Not quite the catastrophe that its harshest critics made it out to be, but in announcing the hiring of Brett Ratner (after Singer departed for Superman Returns) was, as it always has been, tantamount to saying “just shoot it as quickly and cheaply as possible and leave your auteur bag in the car.” The third installment is saved from being a total mess by the groundwork laid in the first two films by Singer, allowing Ratner to once again stand on the shoulders of giants (his Red Dragon is notable as being based both on a book and a film). The plot, about the mutant’s reaction to a serum that can reverse and “cure” their condition, was inspired by Joss Whedon’s “Gifted” storyline in the Astonishing X-Men comic book series and offers much in the way of ponderable material. Some mutants – like Rogue, whose abilities prevent her from coming into physical contact with others, feels that the “cure” offers a chance at a normal life. But most feel that the serum, created by pharmaceutical giant Warren Worthington II and the distraught father of a son born with feathered wings and the ability to fly (Angel, played by Ben Foster). While Magneto, believing that the government will make the drug compulsory rather than voluntary, marshals his evil Brotherhood to assault the manufacturing facility – reluctantly protected by Xavier’s team. Some of you might notice that we’re skipping over a large chunk of plot there, a chunk that would be impossible to discuss without giving away some twists, and as the film isn’t the embarrassment of riches that constituted the earlier films, it needs all the tricks that it can muster. Ratner simply doesn’t bring anything new or personal to the material; the themes of alienation were obviously important to Singer, and while Ratner certainly should know what it feels like to be an outcast and alone, he doesn’t have the wit to translate it to the screen. There are some good moments, like Angel’s last minute refusal to take his father’s cure (in an interesting side note, Worthington the elder is played my Michael Murphy, who also costarred in 1970’s Brewster McCloud, Robert Altman’s bizarre tale of a young man who fashions a pair of gigantic wings in the hopes of flying) but they’re far outnumbered by the cringer ones (“I’m the Juggernaut, bitch!”) Read a full review of the film here.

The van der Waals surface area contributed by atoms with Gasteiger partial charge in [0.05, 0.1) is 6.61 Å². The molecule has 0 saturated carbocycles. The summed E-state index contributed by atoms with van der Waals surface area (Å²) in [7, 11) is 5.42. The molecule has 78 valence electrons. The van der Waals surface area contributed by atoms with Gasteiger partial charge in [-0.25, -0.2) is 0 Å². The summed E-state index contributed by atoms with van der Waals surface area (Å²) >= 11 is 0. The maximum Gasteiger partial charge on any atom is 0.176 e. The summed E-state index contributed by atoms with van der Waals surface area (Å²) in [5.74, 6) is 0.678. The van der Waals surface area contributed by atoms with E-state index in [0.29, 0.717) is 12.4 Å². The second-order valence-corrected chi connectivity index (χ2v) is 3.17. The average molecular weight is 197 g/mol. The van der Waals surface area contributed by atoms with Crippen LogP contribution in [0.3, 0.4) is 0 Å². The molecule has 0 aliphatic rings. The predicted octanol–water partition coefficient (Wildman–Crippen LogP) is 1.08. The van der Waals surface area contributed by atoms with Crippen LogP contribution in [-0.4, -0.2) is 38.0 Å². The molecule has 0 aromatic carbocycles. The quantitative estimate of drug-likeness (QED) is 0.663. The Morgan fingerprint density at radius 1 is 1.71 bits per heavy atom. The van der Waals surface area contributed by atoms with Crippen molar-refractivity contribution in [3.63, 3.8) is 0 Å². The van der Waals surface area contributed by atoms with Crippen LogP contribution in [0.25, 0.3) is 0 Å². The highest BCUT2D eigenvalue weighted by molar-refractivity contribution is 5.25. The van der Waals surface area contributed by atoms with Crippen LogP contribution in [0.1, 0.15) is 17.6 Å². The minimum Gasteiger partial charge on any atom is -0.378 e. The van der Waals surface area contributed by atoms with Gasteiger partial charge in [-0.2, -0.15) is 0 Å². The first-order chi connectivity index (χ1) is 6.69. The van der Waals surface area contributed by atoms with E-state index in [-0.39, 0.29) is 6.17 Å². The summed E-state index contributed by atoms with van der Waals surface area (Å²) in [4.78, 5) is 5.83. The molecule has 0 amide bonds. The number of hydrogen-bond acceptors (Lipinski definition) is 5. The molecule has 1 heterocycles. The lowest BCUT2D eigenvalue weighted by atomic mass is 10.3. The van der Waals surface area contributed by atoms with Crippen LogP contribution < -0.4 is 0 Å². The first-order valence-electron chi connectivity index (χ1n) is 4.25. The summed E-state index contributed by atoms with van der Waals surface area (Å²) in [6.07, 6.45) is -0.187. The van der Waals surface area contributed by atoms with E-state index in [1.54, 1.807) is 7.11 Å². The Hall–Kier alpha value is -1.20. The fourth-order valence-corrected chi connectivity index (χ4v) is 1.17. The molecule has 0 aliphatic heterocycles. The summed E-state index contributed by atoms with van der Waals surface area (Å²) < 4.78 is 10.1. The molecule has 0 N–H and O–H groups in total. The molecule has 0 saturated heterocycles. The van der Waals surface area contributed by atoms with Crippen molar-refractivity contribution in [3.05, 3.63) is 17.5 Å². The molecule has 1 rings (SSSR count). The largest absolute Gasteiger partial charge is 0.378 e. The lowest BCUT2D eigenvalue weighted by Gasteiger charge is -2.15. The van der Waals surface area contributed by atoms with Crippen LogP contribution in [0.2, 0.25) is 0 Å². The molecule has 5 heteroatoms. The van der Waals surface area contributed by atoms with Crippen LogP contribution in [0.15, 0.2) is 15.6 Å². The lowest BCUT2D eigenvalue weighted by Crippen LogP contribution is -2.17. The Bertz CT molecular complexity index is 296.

All three X-MEN films are being released on Blu-Ray in a box set and individually (a thoughtful move since Fox had already released the last film as part of their initial wave of Blu-Ray titles). Each film comes as a whopping 3-disc package – one for the feature, one for supplements, and a third SD-DVD containing a digital copy of the film. All extras from the previous versions appear to be included (though we’re not sure about seamless branching to include scenes deleted from the feature).
Cashing in just a little bit more, Fox also offers a “Blu-ray Comic Book Hero Bundle,” which includes X-MEN, the director’s cut of DAREDEVIL, and THE LEAGUE OF EXTRAORDINARY GENTLEMEN.
Also out this week:
Sin City– the ground-breaking collaboration between Robert Rodriguez and Frank Miller gets the Blu-ray treatment. Reviewed here.
Clive Barker’s Hellraiser gets a Blu-ray release. Also, there is a $50 3-disc Hellraiser boxed set that includes all three films plus three hours of bonus material. The packaging is worth the price alone: it is in the shape of the Lamont Configuration, which slides open like a puzzle box to reveal the discs within.